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We all know that after Kayin kills his brother and finds himself confronted by God, he says to God, גדול עווני מנשוא - "my sin is too great to bear" (Bereishit 4:13). Yet, it's not altogether clear whether in this cryptic statement Kayin fesses up to his heinous act and his statement represents a declaration of repentance, or whether he rejects God's wrath telling Him, "Sorry, it's all too much for me to worry about, God. Not my problem." (I think it's the latter, but it's a huge machloket.) In any case, God responds that, "Whoever kills Kayin will be punished seven-fold," (verse 15) and God gives a "sign" to Kayin to protect him. What sign did God give Kayin. The Midrash says,
אמר ר' יהודה - הזריח לו גלגל החמה. א"ר נחמיה - לאותו רשע היה מזריח לו הקב"ה גלגל החמה? אלא מלמד שהזריח לו הצרעת...רב אמר כלב מסר לו. אבא יוסי בן קסרי אמר קרן הצמיח לו. רב אמר עשאו אות לרצחנים. רבי חנין אמר עשאו אות לבעלי תשובה - בראשית רבה כ"בRabbi Yehudah said, [God] rose the sun for him. Rabbi Nechemia said, For that evil person would God have risen the sun? Rather, it must mean that God shone upon him leprosy. Rav said that he gave him a dog. Abba Yossi ben Kisma said that he grew a horn upon him. [Another] Rav said that he made him a sign for murderers. Rabbi Chanin said that he made him a sign for Ba'alei Teshuvah. (Bereishit Rabbah 22)
Clearly, the rabbis in the Midrash themselves couldn't agree whether Kayin had repented, and interpreted the sign that God gave Kayin in light of how they viewed his declaration. If they felt that he did repent, he got the sunrise or a "sign for Ba'alei Teshuvah" (whatever that was). If not, he got leprosy, or a horn. (Was he then the first "humacorn?" Get it: human + unicorn?)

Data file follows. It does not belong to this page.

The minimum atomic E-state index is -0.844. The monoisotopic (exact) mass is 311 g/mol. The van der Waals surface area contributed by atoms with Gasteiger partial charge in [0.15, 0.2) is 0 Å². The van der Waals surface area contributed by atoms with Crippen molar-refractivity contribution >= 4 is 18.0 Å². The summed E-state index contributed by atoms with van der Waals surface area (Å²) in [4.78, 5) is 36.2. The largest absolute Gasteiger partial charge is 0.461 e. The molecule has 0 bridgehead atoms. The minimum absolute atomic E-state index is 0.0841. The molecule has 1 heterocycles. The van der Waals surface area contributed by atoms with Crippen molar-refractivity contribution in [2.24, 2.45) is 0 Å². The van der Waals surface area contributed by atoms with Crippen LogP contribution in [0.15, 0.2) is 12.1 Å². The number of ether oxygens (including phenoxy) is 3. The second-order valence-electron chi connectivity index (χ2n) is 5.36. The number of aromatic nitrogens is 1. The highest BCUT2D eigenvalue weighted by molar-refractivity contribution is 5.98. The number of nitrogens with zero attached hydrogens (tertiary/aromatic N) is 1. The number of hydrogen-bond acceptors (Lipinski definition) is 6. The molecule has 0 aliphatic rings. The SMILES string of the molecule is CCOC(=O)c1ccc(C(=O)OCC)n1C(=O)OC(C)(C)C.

In any case, what about the dog? Was it a sign of his repentance, or of his refusal to repent? Rabbi Hoffman notes that Ramban, who quotes the Midrash, sees the dog as a sign of Kayin's repentance, as the dog would now serve to guide him away from any dangerous animals looking to kill him.
I've got my doubts. Despite our current infatuation with dogs as pets, Chazal (as well as the Torah) didn't see dogs in a very positive light. Think of the dog references in the Torah. What do we do with treif meat? We "Throw it to the dog." When is chametz no longer forbidden? When it's no longer ra'ui l'achilat kelev - "edible by a dog", the lowest of animals.
I guess then if you're a dog owner, you'd have to agree with Ramban and see the dog as a gift. But if you're not, Kayin's dog might be more of a punishment than a gift.